Yesterday we saw that China’s farmers occupy the lowest rung of Chinese society. Today we’ll be looking at why China’s farmers are also at the bottom economically, as we try to answer the question, How poor are Chinese farmers?
Officially the average rural income is 5,919rmb, which is about $900. That’s well above the World Bank’s poverty measure of $1/day. However I’m skeptical of these official numbers.
A few months ago I helped the charity I work with edit their annual report and found the annual per capita income for some of China’s least developed areas.
Now keeping in mind that this charity is working in some of China’s poorest areas, it is still surprising to see that none of these villages were closer than 2/3 of what the supposed national average is. Also considering that these are averages, it’s important to remember that even this small amount of wealth is likely concentrated in a few hands.
The average Chinese farm (assuming a 3 person family) is only 1.1 acres. Which in a good year would produce about 6,000rmb (compare this to factory wages).
Reuters reported yesterday that it is now becoming common for migrant workers to loan their land out to their neighbors who stay behind. Their report from Shandong province highlighted a “cheery” woman who was earning 40rmb a day working in another person’s field.
Their idea was that this trend will ultimately lead to bigger farms with richer farmers. I for one am doubtful.
Earlier this week a man from that same province committed suicide after massive losses on his farm. This was not due to blight or drought, but a price drop. Speculators had bet heavily on spring cabbage, which caused the price to go up, and more farmers to plant the vegetable.
Now there is far too much cabbage. Farmers are selling cabbage at .2rmb/kilo, even though it cost them 1rmb/kilo to grow.
Note: there is still food price inflation, about 10%, the cost increase in food is due to transportation and does nothing to help the farmers.
The point of this blog though is to move past the numbers and look at what all of this information means for individuals.
In Guangxi I noticed that the average female college student was only 5 feet tall, and about 90 pounds, in Nanjing it would be hard to find someone that small. The reality is that you don’t even need to look at the numbers to know that the economic gap between the countryside and city is growing, you can see it in the students.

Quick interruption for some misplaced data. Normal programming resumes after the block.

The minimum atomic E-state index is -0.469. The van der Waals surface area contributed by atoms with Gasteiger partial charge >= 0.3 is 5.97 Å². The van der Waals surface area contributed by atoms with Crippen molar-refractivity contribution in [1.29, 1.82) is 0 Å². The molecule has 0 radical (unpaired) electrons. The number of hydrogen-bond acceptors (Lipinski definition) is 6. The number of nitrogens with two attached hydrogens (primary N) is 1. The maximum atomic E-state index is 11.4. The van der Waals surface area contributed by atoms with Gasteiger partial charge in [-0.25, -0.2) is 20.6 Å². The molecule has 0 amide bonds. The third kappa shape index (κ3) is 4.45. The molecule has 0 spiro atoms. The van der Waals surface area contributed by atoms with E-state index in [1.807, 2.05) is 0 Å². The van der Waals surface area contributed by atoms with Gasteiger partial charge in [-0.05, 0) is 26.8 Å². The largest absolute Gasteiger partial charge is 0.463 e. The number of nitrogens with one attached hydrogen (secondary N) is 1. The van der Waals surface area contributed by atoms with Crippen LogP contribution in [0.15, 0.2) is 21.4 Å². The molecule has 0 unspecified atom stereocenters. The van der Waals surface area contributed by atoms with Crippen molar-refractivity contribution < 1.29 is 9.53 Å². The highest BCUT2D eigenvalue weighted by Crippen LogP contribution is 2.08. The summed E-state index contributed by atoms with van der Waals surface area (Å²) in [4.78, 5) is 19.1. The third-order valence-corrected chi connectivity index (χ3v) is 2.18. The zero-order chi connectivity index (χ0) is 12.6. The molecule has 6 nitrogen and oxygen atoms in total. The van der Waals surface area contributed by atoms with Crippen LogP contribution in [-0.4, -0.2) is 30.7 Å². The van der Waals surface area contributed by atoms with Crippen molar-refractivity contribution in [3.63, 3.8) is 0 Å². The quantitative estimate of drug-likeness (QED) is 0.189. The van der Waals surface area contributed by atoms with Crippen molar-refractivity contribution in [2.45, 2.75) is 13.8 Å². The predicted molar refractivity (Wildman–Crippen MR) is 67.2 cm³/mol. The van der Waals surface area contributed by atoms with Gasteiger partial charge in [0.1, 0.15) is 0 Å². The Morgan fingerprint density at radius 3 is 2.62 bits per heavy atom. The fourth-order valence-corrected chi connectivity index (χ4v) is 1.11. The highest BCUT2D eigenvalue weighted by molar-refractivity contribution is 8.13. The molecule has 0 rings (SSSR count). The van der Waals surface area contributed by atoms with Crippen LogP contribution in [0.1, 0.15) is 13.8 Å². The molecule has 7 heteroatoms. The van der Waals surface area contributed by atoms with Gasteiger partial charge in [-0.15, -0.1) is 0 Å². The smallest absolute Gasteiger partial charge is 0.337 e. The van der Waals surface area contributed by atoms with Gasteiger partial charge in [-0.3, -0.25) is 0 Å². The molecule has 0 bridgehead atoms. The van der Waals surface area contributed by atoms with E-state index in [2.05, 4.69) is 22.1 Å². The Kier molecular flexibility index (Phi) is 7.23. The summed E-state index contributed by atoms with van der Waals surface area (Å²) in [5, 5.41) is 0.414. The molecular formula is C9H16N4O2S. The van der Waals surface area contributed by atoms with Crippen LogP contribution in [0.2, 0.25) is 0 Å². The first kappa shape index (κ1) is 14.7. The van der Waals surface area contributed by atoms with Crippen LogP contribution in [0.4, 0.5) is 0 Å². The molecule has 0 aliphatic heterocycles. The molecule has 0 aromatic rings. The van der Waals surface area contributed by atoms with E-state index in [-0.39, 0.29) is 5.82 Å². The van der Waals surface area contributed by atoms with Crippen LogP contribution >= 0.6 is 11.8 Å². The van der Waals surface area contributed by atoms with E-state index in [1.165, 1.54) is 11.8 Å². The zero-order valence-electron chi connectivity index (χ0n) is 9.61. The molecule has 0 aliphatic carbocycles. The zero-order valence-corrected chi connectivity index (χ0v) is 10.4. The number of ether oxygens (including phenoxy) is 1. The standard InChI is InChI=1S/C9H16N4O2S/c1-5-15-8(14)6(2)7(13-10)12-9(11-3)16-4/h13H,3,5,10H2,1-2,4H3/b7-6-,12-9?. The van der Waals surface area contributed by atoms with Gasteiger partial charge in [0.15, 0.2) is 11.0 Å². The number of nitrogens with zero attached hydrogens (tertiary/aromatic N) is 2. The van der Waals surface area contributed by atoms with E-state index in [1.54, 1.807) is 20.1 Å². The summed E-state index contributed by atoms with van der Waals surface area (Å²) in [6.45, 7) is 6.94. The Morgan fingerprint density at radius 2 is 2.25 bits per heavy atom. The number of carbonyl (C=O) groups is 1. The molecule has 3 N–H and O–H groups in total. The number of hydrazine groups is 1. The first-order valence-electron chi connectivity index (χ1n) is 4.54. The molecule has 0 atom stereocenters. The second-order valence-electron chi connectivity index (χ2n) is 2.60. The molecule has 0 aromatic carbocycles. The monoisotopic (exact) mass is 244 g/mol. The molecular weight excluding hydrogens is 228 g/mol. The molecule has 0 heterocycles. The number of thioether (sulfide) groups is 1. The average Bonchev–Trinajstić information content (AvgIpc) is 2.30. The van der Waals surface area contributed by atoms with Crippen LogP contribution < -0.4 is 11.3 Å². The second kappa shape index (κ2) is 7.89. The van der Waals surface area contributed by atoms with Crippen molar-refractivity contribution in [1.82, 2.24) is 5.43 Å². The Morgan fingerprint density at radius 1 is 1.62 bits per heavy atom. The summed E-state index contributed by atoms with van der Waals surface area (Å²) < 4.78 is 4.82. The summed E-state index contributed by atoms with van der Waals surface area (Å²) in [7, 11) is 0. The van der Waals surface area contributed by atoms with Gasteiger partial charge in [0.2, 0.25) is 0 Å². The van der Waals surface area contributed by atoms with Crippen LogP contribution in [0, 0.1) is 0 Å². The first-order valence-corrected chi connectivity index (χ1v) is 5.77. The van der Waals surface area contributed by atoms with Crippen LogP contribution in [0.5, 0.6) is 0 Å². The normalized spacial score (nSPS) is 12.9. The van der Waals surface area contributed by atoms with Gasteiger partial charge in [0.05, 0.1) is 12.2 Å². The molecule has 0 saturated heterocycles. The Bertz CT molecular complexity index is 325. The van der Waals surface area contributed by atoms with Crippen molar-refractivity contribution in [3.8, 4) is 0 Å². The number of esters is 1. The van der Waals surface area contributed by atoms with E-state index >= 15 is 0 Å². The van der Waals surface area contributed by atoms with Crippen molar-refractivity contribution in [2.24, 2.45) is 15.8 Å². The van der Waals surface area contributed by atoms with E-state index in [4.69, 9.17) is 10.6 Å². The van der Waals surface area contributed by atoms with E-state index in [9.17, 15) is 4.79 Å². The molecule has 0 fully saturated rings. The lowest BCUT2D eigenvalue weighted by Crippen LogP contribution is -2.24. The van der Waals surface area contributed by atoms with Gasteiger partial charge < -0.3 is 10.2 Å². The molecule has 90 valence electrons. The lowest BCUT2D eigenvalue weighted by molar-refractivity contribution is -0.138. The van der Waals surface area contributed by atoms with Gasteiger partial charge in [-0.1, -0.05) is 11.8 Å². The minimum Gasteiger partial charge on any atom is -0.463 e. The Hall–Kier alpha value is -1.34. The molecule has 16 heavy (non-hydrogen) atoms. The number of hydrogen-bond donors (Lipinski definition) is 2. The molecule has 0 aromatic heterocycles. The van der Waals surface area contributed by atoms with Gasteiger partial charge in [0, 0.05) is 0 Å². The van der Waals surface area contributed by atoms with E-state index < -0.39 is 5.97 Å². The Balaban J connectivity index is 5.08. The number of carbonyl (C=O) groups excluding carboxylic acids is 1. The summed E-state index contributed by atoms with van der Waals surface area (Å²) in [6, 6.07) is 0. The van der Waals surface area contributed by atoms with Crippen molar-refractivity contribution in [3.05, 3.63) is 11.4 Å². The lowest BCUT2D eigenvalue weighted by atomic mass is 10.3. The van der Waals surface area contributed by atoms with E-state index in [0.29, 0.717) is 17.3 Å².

Tomorrow we’ll be taking a trip down to the farm, and I’ll be sharing with you the story behind this blog’s header image.
Thank you for this series, Tom. This is not something that I have personally ever researched or heard a lot about (other than the occasional romanticized generalizations) and your insight is greatly appreciated.
I thought this was information that should be made more widely known. Glad you are enjoying it.
I have read that the highest suicide rate is for rural Chinese women – usually taking poison.
I actually did see more than one college girls in Nanjing that would probably meet the 5 feet (1.52m) / 90 pounds (40.8 kg) description without having to look for them, however these are certainly not the average heights and weights in Nanjing. Thank you for this insightful post!
Someone thinks this story is fantastic…
This story was submitted to Hao Hao Report – a collection of China’s best stories and blog posts. If you like this story, be sure to go vote for it….
[…] can only collect 5% in tax from the rural residents, and as we saw yesterday rural residents hardly earn any income. So when you only take 5% of a few hundred dollars, you aren’t left with much money to pay […]
[…] turned 100 years old, and to celebrate her birthday each person in her family was given 10,000rmb (more than many farmers make in 2 years). “This teaches people to respect their elders,” my co-worker said. I couldn’t […]
Today I put the keywords “poor Chinese farmers ” in Google search box, it leads me to your blog. Your series posts had drawn my attention. I have only two weeks vacation in Guangzhou to reunion with my family here, I am leaving for Boston MA on May 17th. I will definitely follow your blog after home in Massachusetts.
I just got a book newly published in China, the name is: The Life and Work of Liji Villagers: 60 Years In Transition.
Thanks for your support. I hope you will contribute your thoughts on more of these posts.
[…] her, living simply in Nanjing costs her parents roughly 1800rmb per month (In Western China farmers make ~2,000rmb per capita per year). She says optimally her budget would be less than 1500rmb per month, something most Americans […]
[…] How poor are Chinese farmers? […]
China is more of an urban society from what we saw—-well fed, clothed and housed with jobs. Just returned yesterday from Beijing, Xian, Chonguing, Shibaozhai, Qutang, Three Gorges Dam, Shanghai. High end stores in major cities, very clean cities; wonderful roads, bridges, tons of urban development.
This all of course in marked contrast to what one sees in the countryside where the majority of the population hails from.
A NEW China every ten years with the U.S. owing them billions. A new AGE w/strong government support and living condition!